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Allan

Allan Young

Year of Award: 2015 Award State: New South Wales Transport And Infrastructure > Urban Planning And Design
To identify the reasons for success or failure in relocation schemes for at-risk coastal communities - USA, Barbados, UK
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Rob Moore, Senior Policy Analyst with the US Natural Resources Defense Council (NRDC) has put it as plainly and simply as I have found anywhere. When it comes to dealing with coastal properties known to be at risk, Moore says “We should be offering assistance to move to higher ground before they run out of options, not after.” (Quoted in Flavelle 2017). 

If that is the goal, then we have a bit of work to do first.   

The consensus throughout my research is that before anything else is done, we need to fix market distortions and inequities. This means 

  • Major policy reform for the National Flood Insurance Program to bring it to a more actuarial basis and, more importantly, to stop incentivising policy holders to repeatedly rebuild in chronically at risk coastal areas; or avoidance of such schemes if not already in place.
  • Approvals for protection works need to incorporate and address all of the externalities of hard coastal protection work, such as erosion displacement.
  • Restricting or reducing the prevalence of government buy outs based on 'pre‐hazard' values and premium‐to‐market prices.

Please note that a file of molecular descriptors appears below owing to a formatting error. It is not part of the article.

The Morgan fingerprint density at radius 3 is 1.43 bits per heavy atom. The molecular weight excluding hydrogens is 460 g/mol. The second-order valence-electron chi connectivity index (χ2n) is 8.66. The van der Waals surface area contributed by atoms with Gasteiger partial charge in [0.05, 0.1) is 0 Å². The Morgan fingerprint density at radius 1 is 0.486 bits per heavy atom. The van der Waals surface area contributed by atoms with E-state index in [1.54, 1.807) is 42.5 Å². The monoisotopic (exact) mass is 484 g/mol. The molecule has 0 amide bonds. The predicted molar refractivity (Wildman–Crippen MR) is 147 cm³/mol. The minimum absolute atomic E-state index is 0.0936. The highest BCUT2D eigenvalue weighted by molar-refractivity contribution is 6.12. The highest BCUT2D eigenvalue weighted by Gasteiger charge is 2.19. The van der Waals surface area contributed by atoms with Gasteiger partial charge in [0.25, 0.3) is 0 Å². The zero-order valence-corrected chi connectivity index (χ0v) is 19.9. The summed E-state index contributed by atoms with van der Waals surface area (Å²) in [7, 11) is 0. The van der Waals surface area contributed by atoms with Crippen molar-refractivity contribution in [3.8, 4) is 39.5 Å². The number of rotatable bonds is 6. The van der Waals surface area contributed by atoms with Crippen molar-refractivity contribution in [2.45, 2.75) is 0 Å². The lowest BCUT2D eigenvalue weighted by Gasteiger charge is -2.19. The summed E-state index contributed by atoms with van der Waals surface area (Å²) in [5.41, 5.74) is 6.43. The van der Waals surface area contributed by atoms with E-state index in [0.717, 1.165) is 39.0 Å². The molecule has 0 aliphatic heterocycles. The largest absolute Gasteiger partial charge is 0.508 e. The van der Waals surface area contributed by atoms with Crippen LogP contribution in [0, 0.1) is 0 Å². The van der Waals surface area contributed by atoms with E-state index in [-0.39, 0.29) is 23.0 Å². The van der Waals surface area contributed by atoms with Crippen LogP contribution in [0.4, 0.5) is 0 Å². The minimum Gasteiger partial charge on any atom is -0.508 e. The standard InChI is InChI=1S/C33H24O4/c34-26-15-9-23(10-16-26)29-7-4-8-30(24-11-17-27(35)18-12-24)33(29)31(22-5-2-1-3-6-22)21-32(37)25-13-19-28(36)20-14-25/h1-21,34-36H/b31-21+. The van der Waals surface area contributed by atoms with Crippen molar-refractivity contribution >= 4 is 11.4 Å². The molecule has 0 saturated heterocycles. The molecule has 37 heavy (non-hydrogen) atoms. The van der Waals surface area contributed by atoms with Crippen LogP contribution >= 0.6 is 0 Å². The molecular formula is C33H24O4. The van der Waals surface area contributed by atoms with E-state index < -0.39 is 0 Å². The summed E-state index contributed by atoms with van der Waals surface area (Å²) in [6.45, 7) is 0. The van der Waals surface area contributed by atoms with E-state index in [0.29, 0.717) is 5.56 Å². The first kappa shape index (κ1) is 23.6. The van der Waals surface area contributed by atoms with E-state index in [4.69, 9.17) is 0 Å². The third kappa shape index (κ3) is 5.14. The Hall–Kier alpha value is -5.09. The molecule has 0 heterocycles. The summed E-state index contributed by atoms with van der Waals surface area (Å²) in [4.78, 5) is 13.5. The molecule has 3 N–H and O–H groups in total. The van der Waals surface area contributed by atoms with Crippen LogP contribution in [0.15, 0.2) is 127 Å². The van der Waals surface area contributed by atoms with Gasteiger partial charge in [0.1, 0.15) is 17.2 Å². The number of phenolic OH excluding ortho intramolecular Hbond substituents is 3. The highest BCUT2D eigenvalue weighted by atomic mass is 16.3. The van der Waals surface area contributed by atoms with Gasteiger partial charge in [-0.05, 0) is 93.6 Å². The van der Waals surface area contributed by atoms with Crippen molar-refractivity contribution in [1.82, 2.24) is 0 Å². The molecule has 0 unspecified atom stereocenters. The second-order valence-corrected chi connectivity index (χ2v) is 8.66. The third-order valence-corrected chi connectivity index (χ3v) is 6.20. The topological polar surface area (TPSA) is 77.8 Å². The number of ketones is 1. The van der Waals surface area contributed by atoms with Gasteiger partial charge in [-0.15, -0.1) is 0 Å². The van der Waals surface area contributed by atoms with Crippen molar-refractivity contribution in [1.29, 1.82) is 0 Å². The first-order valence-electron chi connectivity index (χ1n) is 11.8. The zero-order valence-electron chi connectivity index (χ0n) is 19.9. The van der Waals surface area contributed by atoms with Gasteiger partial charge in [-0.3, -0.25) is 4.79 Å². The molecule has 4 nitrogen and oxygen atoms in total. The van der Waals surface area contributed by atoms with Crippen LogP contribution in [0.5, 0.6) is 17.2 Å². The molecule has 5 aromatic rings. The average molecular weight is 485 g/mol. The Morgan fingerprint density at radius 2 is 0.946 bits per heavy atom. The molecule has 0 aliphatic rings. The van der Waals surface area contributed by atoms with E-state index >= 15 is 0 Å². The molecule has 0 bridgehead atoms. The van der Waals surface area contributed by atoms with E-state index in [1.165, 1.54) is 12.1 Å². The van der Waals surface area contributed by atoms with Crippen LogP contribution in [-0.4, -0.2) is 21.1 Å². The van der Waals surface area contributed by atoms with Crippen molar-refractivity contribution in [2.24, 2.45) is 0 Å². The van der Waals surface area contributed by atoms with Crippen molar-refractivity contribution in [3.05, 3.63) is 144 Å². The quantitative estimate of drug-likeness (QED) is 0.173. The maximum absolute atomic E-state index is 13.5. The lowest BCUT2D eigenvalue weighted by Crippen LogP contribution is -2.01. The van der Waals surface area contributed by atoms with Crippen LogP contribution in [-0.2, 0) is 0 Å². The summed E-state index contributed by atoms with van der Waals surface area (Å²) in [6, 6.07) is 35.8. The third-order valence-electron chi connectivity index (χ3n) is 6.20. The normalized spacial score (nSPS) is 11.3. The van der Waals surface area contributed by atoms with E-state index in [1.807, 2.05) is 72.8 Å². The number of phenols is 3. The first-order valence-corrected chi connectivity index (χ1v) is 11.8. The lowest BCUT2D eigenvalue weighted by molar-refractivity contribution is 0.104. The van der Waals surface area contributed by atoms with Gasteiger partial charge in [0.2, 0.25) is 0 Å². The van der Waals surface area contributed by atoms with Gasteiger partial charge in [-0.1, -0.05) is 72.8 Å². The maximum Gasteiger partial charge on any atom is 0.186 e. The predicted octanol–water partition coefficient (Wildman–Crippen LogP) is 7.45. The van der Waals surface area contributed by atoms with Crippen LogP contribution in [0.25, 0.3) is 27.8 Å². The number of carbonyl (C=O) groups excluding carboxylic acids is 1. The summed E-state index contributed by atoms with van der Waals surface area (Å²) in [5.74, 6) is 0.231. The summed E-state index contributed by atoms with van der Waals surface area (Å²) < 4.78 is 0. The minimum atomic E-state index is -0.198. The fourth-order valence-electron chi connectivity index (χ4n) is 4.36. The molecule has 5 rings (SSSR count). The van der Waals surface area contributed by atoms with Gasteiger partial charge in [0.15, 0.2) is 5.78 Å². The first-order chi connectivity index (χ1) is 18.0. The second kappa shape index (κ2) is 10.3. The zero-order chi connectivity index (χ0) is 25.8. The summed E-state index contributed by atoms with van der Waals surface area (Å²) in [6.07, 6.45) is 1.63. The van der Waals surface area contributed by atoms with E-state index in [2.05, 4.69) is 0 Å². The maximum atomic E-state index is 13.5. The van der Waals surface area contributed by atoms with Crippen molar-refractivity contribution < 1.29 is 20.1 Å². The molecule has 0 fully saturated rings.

• Enabling and mobilising private sector capital. 

Once there is an operating environment which is more receptive to schemes which involve relocation, the marketplace for relocation can be developed.

If there is money available within government for relocation schemes, that money is better directed at managed realignment schemes which have proven to be an effective use of public funding as a response to coastal hazards. Realignment schemes offer a number of advantages over 'normal' buy backs.

There are other relocation methods, such as rolling easements or relocation assistance packages, which could be developed and deployed, provided the market distortions which bias against relocation can be mitigated.

Importantly, we need to recognise that a slow and gradual adjustment is preferable to a sharp correction. Economies, and people within them, cope with change much better when the transformation is evolutionary, not revolutionary. All of my hosts would agree that deferring the adjustment only makes the situation worse but they also recognise the political realities.

We have a good idea our future coastal management challenges, and relocation will be an essential part of the necessary adjustment. The research points to a range of simple measures which can also be implemented immediately to bolster the prospects of relocation schemes. Matters such as shorter periods for permitted temporary works can be quite ordinary regulatory reforms which will help address biases such as path dependency which generally impede any subsequent relocation options. Small non‐disruptive steps can also be taken to create a marketplace that is ready for relocation, such as requiring disclosure about coastal hazards. The overall message has been ... start now.

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